Weight Gain in Postmenopausal Woman and the Risk of Breast Cancer

Posted by Admin on July 11, 2006
Well, if you need a reason to lose weight and get into shape, here is a new motivation in the form of a health warning for women: being overweight increases one’s risk of developing breast cancer. The latest study, in the journal of the American medical association, shows that women who gain weight, especially after the menopause, are at a higher risk of breast cancer. Women who gained about 55 pounds or more since age 18 were at a 45 percent increased risk of breast cancer, compared with those who maintained their weight. Women who gained about 22 pounds or more since menopause were at an 18 percent increased risk of breast cancer. But weight loss after menopause lowers circulating estrogen hormones in women, and because estrogen is directly related to breast cancer, weight loss is thought to decrease risk of the disease.

Dr. Mary Gemignani, a breast surgeon at Memorial Sloan Kettering Cancer Center, says, “What’s important about the study is they say it’s never too late. For women who have lost even 22 pounds after menopause they had a significant reduction in breast cancer risk equating to close to 50 percent. And even losing a smaller amount than that--ten pounds—was protective. The question is how, especially with a slowed metabolism in middle age.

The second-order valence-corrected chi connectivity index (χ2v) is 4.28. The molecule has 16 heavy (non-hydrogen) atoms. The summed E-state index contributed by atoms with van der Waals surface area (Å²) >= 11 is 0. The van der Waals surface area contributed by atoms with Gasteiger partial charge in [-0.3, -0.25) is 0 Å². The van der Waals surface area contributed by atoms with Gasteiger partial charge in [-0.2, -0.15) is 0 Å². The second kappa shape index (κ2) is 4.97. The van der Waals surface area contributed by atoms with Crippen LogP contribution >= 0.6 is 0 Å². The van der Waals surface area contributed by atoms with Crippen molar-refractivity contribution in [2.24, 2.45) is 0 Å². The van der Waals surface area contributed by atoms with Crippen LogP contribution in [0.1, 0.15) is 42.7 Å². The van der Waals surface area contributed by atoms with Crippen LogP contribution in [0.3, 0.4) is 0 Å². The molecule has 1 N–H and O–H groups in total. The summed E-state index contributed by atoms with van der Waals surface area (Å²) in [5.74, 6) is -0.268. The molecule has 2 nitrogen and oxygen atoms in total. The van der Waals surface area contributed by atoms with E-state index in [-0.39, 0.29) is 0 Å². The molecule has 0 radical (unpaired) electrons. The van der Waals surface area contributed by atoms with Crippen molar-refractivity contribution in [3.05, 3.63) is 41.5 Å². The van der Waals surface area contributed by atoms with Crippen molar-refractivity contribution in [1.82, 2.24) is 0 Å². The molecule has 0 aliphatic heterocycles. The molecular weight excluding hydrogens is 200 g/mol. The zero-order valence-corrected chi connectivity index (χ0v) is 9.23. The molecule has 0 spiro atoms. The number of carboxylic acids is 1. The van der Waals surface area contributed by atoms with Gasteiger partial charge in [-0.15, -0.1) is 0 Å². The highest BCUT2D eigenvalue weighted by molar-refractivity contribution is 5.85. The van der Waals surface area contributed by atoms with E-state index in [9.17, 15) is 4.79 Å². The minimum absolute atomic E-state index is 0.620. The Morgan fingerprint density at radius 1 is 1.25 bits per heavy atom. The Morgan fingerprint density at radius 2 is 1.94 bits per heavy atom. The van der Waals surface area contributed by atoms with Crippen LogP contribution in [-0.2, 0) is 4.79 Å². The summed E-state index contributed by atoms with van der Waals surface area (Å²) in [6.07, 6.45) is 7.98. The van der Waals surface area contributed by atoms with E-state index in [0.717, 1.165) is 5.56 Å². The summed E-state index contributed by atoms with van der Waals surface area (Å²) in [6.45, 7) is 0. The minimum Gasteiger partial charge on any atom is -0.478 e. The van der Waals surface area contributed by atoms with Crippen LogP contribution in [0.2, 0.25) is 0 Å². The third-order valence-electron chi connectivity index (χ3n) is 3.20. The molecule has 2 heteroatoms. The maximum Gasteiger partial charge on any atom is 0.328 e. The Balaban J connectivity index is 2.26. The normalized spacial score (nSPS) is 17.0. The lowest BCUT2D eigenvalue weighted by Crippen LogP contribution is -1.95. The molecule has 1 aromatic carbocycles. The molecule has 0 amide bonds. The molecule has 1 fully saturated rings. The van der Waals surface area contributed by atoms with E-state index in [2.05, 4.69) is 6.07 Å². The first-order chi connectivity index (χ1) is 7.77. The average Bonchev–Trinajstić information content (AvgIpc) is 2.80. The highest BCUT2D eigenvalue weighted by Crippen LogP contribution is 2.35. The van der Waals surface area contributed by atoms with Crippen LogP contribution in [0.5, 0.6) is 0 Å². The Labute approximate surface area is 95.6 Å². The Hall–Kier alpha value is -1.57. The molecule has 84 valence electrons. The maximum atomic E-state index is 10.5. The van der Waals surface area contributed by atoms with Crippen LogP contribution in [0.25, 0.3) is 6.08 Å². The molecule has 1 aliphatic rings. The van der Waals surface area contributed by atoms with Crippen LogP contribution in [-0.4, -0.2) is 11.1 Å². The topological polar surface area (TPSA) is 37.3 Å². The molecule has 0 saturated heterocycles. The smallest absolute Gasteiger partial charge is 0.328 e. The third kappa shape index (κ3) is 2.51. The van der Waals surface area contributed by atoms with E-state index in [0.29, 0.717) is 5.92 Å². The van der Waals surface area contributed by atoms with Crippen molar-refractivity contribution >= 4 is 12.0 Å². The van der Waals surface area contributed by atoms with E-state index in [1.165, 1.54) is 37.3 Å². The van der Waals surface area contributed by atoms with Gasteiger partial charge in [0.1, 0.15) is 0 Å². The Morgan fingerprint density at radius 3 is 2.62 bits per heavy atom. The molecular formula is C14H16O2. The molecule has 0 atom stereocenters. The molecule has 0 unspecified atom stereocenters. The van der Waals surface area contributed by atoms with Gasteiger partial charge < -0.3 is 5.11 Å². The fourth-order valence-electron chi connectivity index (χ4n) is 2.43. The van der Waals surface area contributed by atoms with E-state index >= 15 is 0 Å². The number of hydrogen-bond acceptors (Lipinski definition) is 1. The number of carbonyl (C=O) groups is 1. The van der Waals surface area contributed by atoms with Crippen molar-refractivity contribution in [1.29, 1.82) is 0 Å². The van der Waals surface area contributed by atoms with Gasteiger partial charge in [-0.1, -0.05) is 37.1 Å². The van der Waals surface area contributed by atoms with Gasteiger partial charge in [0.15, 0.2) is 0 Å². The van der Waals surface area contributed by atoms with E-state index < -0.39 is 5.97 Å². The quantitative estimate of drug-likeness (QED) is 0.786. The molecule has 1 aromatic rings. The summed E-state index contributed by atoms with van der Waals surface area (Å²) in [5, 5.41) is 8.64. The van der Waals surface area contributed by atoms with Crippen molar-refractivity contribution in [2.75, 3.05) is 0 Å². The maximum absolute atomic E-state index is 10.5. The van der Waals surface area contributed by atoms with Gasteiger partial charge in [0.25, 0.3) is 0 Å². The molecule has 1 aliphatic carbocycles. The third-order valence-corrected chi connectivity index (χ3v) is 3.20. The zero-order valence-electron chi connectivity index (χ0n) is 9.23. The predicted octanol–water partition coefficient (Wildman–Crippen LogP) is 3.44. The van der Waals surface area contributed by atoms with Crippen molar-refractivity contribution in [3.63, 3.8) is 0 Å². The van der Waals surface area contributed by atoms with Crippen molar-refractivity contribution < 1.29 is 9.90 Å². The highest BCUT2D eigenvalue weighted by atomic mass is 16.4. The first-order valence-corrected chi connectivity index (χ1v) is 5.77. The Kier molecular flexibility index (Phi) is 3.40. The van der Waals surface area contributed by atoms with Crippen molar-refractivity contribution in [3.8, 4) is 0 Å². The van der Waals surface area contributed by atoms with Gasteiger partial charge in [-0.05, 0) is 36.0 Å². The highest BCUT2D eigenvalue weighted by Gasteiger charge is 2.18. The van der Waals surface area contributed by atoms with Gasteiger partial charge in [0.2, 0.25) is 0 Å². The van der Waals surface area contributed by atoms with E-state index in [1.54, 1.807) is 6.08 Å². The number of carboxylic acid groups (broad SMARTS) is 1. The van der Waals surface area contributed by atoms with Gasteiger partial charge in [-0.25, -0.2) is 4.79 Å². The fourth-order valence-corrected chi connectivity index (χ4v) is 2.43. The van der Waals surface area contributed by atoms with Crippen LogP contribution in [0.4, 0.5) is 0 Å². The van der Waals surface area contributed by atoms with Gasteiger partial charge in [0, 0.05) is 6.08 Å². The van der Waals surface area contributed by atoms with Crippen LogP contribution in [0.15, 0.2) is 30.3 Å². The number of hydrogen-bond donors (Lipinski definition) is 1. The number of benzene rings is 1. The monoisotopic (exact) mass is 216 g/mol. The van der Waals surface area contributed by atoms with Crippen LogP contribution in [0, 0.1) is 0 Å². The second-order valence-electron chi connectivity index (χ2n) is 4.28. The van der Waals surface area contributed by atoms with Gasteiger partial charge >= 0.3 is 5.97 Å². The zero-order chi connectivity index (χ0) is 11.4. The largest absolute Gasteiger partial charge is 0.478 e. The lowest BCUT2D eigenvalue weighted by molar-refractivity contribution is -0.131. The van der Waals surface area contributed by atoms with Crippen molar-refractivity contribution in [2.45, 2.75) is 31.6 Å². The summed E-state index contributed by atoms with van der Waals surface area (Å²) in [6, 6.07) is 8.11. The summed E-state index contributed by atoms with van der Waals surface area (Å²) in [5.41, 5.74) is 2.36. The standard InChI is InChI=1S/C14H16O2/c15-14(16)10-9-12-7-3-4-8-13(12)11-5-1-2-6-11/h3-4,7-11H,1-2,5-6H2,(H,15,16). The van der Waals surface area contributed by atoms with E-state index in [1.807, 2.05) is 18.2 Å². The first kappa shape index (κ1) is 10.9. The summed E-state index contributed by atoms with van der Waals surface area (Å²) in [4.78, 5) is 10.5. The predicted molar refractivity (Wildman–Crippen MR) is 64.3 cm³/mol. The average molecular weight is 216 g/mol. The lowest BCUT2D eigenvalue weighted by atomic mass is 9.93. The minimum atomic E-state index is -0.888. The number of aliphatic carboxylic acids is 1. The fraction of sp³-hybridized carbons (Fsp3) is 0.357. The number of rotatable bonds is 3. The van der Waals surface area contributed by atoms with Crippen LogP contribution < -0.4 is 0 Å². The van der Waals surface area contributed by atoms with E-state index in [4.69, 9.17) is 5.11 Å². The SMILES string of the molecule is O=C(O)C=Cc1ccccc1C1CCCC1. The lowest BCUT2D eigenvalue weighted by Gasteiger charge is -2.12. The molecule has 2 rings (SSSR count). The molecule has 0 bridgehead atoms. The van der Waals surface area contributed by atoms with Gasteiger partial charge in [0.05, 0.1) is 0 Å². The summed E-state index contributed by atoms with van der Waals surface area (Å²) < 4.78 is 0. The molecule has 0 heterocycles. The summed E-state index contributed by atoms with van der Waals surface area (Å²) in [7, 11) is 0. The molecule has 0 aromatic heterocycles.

Rachel Zinaman, a registered dietician at Memorial Sloan Kettering, says, “Eating small frequent meals. You don’t really want to go more than three to four hours with out food because that makes the metabolism slow down even more. The body starts to think it is starving and you start to hold on to calories. At the next meal, you’ll hold onto those calories even more tightly.” But what you eat also plays a role.

 “There are studies that have supported the role of low fat eating and reducing the risk of breast cancer recurrence. It just means you’re choosing lean proteins more fish more chickens, beans, lentils,” says Ms. Zinaman. But what was most ideal was maintaining one’s weight with two to four pounds of where they’ve been for most of their adult lives.

“It’s always best to start healthy eating when you’re younger, and most likely if you can maintain your weight pre-menopause it’s going to be more beneficial later on,” Ms. Zinaman states. “I know it’s easy for us to go out and say that because its not a very easy thing to do, but it is an important intervention that has been shown to reduce breast cancer risk overall,” adds Dr. Gemignani.

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